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The scales have tipped - UNAIDS announces more than half of all people living with HIV on life-saving treatment

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Amid the 2017 UN High-level Political Forum to review the implementation progress of the 2030 Agenda for Sustainable Development, UNAIDS releases a new report showing the 90–90–90 targets are galvanizing global action and saving lives but more efforts are still needed.

HA NOI, 20 July 2017 - UNAIDS has released a new report showing that for the first time the scales have tipped: globally, more than half of all people living with HIV (53%) now have access to HIV treatment and AIDS-related deaths have almost halved in the past ten years. In 2016, 19.5 million people living with HIV had access to treatment, and AIDS-related deaths had fallen from 1.9 million in 2005 to 1 million in 2016. Provided that scale-up continues, this progress puts the world on track to reach the global Fast Track target on treatment by 2020.

In Asia and the Pacific, more than two thirds of people living with HIV were aware of their HIV status, a similar portion of those who knew their HIV status were on treatment and four out of five people on treatment achieved viral suppression in 2016. The wider availability of ARV treatment has led to a nearly one third reduction in AIDS-related deaths since 2010 in the region. Viet Nam has significantly contributed to this progress.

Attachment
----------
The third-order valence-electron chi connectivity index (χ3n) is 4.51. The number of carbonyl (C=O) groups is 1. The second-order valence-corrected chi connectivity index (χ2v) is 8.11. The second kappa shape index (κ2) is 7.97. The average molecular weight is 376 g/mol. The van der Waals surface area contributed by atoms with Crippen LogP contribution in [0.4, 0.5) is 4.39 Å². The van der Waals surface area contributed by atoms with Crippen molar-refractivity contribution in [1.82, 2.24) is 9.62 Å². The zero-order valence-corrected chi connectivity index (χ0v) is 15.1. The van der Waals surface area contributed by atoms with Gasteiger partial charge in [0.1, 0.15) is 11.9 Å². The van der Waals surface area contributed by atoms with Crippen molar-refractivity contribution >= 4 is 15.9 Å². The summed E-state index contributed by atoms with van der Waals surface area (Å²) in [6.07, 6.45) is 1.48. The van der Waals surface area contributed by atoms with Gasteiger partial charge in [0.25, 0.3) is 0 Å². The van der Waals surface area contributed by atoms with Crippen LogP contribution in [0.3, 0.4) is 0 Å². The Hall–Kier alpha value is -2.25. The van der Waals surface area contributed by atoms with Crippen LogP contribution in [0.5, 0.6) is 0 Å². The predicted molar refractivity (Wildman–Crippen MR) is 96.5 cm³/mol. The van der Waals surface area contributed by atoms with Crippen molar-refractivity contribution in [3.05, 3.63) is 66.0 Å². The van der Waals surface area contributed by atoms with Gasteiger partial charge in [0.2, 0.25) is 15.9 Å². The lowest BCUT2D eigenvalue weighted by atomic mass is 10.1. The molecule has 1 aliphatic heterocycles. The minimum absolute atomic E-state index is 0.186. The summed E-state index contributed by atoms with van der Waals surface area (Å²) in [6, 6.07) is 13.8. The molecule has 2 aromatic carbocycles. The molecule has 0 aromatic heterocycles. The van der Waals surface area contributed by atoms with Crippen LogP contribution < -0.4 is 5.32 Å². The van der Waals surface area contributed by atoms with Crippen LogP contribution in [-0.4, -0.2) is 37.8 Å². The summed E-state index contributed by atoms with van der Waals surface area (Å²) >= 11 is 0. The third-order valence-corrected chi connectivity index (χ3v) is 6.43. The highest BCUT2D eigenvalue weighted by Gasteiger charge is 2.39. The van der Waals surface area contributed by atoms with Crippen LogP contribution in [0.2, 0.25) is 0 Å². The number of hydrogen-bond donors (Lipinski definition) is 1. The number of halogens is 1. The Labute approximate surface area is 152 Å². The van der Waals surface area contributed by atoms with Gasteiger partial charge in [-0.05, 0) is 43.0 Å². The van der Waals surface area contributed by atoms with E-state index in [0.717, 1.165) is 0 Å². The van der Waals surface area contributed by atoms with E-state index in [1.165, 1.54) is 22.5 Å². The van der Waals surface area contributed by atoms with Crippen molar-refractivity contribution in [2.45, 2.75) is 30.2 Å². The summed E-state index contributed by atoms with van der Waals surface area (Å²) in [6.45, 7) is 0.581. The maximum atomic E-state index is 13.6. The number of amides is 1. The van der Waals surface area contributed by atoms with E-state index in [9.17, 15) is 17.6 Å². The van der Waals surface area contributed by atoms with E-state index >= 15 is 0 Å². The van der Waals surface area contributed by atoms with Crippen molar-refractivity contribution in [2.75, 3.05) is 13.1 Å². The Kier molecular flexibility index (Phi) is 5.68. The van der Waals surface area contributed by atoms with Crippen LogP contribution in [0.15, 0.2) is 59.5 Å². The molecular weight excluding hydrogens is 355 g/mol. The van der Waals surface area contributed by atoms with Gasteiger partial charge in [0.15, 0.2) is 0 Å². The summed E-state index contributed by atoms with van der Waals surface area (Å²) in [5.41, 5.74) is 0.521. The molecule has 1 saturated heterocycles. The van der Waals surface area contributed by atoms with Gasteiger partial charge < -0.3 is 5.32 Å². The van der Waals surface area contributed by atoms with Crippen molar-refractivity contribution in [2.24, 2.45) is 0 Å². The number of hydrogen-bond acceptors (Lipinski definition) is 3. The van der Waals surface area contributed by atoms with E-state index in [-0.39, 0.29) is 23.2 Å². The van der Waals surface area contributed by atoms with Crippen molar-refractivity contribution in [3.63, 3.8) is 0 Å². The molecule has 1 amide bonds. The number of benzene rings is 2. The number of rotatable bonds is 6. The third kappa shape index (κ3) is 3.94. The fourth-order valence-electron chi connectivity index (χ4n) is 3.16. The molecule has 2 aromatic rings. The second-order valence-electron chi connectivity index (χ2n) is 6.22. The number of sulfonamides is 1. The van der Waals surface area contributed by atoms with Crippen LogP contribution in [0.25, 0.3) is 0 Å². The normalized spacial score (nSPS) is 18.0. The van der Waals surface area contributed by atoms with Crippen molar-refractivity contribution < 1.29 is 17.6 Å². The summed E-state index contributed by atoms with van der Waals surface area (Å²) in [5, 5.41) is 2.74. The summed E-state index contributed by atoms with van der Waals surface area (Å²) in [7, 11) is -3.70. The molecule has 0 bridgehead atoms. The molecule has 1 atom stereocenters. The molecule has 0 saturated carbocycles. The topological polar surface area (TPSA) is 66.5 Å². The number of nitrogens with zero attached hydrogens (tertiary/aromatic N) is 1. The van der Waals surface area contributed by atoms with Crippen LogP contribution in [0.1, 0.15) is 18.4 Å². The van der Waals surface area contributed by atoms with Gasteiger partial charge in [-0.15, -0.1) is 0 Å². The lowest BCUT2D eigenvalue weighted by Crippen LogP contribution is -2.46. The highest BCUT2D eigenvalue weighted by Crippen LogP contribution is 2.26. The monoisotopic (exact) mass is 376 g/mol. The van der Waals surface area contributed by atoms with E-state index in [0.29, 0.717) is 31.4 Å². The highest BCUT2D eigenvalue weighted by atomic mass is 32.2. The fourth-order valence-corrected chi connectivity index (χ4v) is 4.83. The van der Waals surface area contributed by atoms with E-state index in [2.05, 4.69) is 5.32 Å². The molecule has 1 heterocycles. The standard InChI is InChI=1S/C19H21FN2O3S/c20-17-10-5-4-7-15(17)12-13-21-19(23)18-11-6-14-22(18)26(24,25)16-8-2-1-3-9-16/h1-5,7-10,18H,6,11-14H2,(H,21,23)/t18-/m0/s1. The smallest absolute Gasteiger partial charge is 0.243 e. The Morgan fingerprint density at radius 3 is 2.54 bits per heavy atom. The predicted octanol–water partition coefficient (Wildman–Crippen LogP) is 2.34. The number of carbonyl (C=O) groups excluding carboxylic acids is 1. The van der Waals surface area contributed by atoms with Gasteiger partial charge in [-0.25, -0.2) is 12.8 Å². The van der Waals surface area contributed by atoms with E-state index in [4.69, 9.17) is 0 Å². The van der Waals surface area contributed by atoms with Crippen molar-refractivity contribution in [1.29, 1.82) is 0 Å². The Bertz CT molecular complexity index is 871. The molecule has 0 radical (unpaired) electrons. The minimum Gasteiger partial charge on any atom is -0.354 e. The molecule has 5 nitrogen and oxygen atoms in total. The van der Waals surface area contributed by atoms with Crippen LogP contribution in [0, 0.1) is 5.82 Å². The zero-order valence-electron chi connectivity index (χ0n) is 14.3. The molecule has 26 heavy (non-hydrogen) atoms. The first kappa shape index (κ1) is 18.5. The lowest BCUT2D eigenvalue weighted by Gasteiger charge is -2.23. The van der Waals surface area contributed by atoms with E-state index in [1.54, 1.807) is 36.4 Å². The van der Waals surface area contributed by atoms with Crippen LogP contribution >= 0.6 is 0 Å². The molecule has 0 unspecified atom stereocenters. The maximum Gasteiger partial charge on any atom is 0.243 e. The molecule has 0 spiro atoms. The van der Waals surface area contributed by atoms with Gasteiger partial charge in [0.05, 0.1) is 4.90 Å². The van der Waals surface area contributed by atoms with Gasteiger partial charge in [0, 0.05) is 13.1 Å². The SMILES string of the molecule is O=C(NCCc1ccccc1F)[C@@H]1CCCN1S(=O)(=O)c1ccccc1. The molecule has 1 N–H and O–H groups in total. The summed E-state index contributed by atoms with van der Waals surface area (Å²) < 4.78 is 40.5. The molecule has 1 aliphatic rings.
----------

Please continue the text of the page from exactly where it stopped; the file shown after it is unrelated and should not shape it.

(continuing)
"Viet Nam's impressive scale-up of HIV services has resulted in clear impact on the epidemic," said Marie-Odile Emond, Country Director of UNAIDS Viet Nam. "Half of all people living with HIV in Viet Nam were on treatment in 2016 and the estimated number of AIDS-related deaths was the lowest since 2004. New HIV infections have also steadily decreased in recent years."

90-90-90: more work to do
Global and Viet Nam's progress against the 90–90–90 targets has been significant, but there is still more work to do. AIDS is not over.

New infections are declining, but not fast enough
The report shows that, globally, new HIV infections are declining, but not at a pace to meet global targets by 2020. The situation in Viet Nam is similar. New HIV infections in Viet Nam have decreased to about 11,000 in 2016 from about 28,000 during the peak years in early 2000s. However, greater scale-up of evidence-based prevention and more domestic resources for prevention including for needle and syringes and condoms are needed, in order for the country to achieve the national targets on HIV prevention.

A combination approach is needed to greatly reduce HIV risks for key populations
Outside of sub-Saharan Africa, key populations and their sexual partners accounted for 80% of new HIV infections in 2015. In Viet Nam, 2016 data indicate an HIV prevalence of 11.0% among people who inject drugs, 8.2% among men who have sex with men and 2.7% among female sex workers. The HIV epidemic among men who have sex with men in cities is getting more serious. Women whose husbands or male intimate partners are men living with HIV or men with behaviours putting them at risk are increasingly accounting for a greater portion of new HIV infections. Integrated and community-based HIV services as well as successful innovative and user friendly approaches are essential for greater HIV service access and uptake by key populations and need to be scaled up.